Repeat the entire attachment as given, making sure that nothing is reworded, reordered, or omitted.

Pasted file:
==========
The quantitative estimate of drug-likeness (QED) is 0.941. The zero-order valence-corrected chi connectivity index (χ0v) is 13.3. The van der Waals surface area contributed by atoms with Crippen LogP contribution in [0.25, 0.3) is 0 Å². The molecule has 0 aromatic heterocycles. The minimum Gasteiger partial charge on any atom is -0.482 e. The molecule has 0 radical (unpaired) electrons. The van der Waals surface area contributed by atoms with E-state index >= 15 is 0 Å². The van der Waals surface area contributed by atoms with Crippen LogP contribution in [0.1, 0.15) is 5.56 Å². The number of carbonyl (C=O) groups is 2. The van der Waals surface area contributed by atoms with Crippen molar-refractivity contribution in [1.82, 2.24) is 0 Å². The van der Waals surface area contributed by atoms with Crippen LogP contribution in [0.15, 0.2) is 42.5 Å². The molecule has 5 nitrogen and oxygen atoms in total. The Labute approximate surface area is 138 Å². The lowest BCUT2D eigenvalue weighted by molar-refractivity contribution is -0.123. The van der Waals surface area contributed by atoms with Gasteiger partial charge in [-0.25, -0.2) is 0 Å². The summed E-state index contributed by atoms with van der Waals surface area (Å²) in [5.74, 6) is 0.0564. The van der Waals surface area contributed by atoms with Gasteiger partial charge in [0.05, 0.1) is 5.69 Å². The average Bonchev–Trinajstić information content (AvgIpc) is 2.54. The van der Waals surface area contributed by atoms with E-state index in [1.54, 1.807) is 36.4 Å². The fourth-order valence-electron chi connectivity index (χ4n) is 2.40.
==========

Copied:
The quantitative estimate of drug-likeness (QED) is 0.941. The zero-order valence-corrected chi connectivity index (χ0v) is 13.3. The van der Waals surface area contributed by atoms with Crippen LogP contribution in [0.25, 0.3) is 0 Å². The molecule has 0 aromatic heterocycles. The minimum Gasteiger partial charge on any atom is -0.482 e. The molecule has 0 radical (unpaired) electrons. The van der Waals surface area contributed by atoms with E-state index >= 15 is 0 Å². The van der Waals surface area contributed by atoms with Crippen LogP contribution in [0.1, 0.15) is 5.56 Å². The number of carbonyl (C=O) groups is 2. The van der Waals surface area contributed by atoms with Crippen molar-refractivity contribution in [1.82, 2.24) is 0 Å². The van der Waals surface area contributed by atoms with Crippen LogP contribution in [0.15, 0.2) is 42.5 Å². The molecule has 5 nitrogen and oxygen atoms in total. The Labute approximate surface area is 138 Å². The lowest BCUT2D eigenvalue weighted by molar-refractivity contribution is -0.123. The van der Waals surface area contributed by atoms with Gasteiger partial charge in [-0.25, -0.2) is 0 Å². The summed E-state index contributed by atoms with van der Waals surface area (Å²) in [5.74, 6) is 0.0564. The van der Waals surface area contributed by atoms with Gasteiger partial charge in [0.05, 0.1) is 5.69 Å². The average Bonchev–Trinajstić information content (AvgIpc) is 2.54. The van der Waals surface area contributed by atoms with E-state index in [1.54, 1.807) is 36.4 Å². The fourth-order valence-electron chi connectivity index (χ4n) is 2.40.